IFRC released an Early Action Protocol (EAP) to guide assistance efforts for the latter half of 2019. The EAP for dzud covers 21 provinces. It will be implemented by the Mongolian Red Cross Society (MRCS), with technical support from Climate Centre. Early action has the capacity to reach up to 1,000 households or approximately 4,000 people throughout the country. The dzud risk map, which guides aid distribution, is typically published in November (when a solid snow cover is formed) by the National Agency for Meteorology and Environmental Monitoring (NAMEM). 11 different parameters outline risk factors for dzud, including summer conditions, pasture carrying capacity, number of grazers, biomass/1,500 site, anomalous precipitation, anomalous temperature, drought index, snow depth, snow cover, air temperature forecast and precipitation forecast. (IFRC, 16 Aug 2019)
On 2 January, Mongolia's National Agency for Meteorology and Environmental Monitoring announced more than 50 per cent of the country was at risk of an extreme (dzud) winter. This unwelcome news has triggered the pre-agreed release of CHF 210,968 (217,000 US dollars) to the Mongolian Red Cross Society for forecast-based action from IFRC's Disaster Relief Emergency Fund (DREF). The funding provides 88 Swiss francs (90.6 US dollars) cash each for 1,000 vulnerable herder families to prevent the starvation, dehydration and cold exposure of their livestock because of poor access to feed, water, veterinary care and shelter. A livestock nutrition kit will support livestock health during winter's lean months. (IFRC, 9 Jan 2020)
As stated by National Emergency Management Agency (NEMA) and National Agency for Meteorology and Environmental Monitoring (NAMEM) on 12 January, over 70 percent of the country is covered by 10-30cm thick layer of snow. The joint assessment team of NEMA and MOFALI have reported that the Arkhangai, Bulgan, Govi-Altai, Dundgovi, Uvurkhangai, Sukhbaatar, Khovd, Khentii and Zavkhan provinces are experiencing severe winter as the local hay and fodder reserves have been completely consumed at soum level. Recognising their vulnerability, the Government of Mongolia allocated funding of 1.7 billion tugriks to provinces with a higher risk of being affected by dzud in December 2019. Among the recipients, 50 million tugriks have been allocated to the Uvurkhangai, Arkhangai, Dundogovi, Tuv, Bulgan, Zavkhan, Khuvsgul provinces, where most herders migrate or go on otor, and 40.3 million tugriks worth of medical and nutritional items have been allocated for the Uvurkhangai, Dundgovi, Tuv, Zavkhan and Khuvsgul provinces. UNICEF Mongolia is also piloting a cash transfer program for children aged 0-5 years living in various soums in the Zavkhan province. (IFRC, 23 Jan 2020).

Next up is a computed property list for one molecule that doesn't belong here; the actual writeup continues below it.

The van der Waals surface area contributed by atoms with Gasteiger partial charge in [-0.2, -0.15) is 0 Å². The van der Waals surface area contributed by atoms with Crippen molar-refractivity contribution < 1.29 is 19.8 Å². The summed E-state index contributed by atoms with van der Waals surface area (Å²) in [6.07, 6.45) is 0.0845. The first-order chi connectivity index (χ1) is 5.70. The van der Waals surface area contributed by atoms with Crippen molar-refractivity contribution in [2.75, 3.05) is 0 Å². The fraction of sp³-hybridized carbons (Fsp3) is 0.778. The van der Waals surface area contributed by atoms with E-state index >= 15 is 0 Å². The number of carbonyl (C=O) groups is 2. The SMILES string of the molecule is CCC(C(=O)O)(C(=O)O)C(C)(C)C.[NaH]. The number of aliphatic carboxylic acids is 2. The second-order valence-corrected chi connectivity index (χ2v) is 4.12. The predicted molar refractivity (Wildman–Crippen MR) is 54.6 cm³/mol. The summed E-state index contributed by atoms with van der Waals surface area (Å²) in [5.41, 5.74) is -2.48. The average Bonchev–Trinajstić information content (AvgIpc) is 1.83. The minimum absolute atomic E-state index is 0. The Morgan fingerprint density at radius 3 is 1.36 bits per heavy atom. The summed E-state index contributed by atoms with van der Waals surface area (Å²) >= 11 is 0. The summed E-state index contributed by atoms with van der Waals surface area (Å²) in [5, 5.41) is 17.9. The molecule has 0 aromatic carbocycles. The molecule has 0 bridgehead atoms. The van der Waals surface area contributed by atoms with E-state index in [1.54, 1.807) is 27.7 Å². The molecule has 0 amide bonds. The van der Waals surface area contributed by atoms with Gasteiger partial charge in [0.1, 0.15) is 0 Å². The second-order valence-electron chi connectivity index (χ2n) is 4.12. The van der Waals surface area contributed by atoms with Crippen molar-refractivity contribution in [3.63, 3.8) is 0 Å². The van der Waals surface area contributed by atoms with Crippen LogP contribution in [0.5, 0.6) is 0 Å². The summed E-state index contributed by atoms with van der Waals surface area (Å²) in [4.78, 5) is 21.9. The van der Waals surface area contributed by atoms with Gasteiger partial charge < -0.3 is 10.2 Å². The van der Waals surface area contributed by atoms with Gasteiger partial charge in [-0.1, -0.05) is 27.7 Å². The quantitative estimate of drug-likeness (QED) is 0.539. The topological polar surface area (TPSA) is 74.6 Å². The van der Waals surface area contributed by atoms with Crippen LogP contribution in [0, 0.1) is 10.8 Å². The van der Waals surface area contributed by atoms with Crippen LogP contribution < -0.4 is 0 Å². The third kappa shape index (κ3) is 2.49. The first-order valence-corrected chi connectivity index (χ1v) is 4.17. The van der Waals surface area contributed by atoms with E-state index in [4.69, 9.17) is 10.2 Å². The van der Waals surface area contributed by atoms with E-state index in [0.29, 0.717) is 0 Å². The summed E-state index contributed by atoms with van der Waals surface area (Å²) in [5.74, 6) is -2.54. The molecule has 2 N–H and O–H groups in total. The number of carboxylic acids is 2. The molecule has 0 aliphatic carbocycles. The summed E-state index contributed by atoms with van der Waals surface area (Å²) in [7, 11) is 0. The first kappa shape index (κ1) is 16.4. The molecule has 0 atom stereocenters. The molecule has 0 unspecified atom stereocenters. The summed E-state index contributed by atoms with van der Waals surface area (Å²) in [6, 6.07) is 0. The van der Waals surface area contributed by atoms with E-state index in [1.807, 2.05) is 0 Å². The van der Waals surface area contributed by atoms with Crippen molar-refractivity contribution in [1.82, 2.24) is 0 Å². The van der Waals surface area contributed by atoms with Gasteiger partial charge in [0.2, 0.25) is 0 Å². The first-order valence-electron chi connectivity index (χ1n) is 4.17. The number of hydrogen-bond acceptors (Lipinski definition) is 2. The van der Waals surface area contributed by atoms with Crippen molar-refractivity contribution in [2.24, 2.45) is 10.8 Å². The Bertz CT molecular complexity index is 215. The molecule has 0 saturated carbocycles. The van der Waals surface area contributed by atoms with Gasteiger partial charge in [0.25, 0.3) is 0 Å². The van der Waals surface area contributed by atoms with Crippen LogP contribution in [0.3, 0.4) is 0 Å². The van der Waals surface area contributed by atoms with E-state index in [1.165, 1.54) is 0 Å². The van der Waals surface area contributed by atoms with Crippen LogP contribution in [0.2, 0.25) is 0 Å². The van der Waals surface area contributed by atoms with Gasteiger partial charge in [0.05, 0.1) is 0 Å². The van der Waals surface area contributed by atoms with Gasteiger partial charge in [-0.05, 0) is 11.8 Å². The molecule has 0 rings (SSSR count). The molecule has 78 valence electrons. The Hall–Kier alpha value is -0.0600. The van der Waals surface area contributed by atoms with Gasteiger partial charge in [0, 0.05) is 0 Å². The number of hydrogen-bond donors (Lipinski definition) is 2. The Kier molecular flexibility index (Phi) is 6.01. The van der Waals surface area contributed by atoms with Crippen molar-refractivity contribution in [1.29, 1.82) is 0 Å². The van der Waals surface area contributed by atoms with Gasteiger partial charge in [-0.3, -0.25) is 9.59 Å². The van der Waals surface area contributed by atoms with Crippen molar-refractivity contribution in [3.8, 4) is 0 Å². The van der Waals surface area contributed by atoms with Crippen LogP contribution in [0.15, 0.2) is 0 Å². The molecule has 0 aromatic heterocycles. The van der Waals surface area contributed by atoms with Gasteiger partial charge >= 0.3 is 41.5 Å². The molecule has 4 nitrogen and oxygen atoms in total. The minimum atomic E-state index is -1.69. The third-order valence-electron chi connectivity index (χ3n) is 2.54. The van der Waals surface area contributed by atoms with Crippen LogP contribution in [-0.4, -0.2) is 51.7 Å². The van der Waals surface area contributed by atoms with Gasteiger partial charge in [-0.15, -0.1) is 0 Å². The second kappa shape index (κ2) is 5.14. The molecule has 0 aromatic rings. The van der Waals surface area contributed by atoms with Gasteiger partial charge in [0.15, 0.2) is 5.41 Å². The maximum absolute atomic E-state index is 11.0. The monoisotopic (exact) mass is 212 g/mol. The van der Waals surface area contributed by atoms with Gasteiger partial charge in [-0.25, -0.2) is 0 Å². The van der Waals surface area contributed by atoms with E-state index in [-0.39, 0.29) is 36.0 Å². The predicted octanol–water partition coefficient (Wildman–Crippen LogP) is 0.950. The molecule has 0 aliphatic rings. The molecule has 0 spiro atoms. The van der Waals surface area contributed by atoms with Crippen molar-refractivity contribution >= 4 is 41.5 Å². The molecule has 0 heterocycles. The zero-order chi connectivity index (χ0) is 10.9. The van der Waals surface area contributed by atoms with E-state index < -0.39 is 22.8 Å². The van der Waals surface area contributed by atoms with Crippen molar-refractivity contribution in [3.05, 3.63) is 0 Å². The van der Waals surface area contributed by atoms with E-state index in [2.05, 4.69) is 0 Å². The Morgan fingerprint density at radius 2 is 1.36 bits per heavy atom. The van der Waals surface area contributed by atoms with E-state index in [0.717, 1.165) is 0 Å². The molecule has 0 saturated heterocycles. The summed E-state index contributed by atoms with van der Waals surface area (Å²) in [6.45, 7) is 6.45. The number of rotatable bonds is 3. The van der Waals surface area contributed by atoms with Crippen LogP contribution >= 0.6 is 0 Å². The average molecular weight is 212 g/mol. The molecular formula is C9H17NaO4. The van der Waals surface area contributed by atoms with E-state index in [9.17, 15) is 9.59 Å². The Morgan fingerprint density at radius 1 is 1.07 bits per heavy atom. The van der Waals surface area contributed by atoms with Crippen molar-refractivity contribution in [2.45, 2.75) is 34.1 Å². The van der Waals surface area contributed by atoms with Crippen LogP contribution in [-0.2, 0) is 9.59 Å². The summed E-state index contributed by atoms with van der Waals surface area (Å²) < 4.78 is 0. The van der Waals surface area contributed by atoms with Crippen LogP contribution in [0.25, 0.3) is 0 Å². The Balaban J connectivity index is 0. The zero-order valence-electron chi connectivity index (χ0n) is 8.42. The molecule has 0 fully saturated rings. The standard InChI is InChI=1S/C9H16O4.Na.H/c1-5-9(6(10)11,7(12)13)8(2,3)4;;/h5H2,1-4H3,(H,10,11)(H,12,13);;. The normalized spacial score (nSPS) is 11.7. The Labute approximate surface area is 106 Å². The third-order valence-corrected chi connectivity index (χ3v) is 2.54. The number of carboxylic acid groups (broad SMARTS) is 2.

The Mongolian National Agency for Meteorology and Environmental Monitoring (NAMEM) has developed an extreme winter (dzud) risk map for the country using MODIS satellite data, among other resources. The map indicates that over 50 per cent of the territory is identified with severe winter risk, while 25 per cent of the area is in mid-risk. Eight provinces have over 20 per cent of very high-risk coverage in the territory. The Mongolian dzud has severe impacts on the agricultural sector which, because of the harsh weather, remains heavily focused on nomadic animal husbandry that directly supports about a quarter of people and is the only source of income for herders. Continuous harsh conditions put at risk millions of livestock, which are the only source of food, transport and income for almost half the population of Mongolia, leaving thousands of families in hardship and forcing them to move to rural areas or outside the country. (UN Office for Outer Space Affairs, 19 Feb 2020).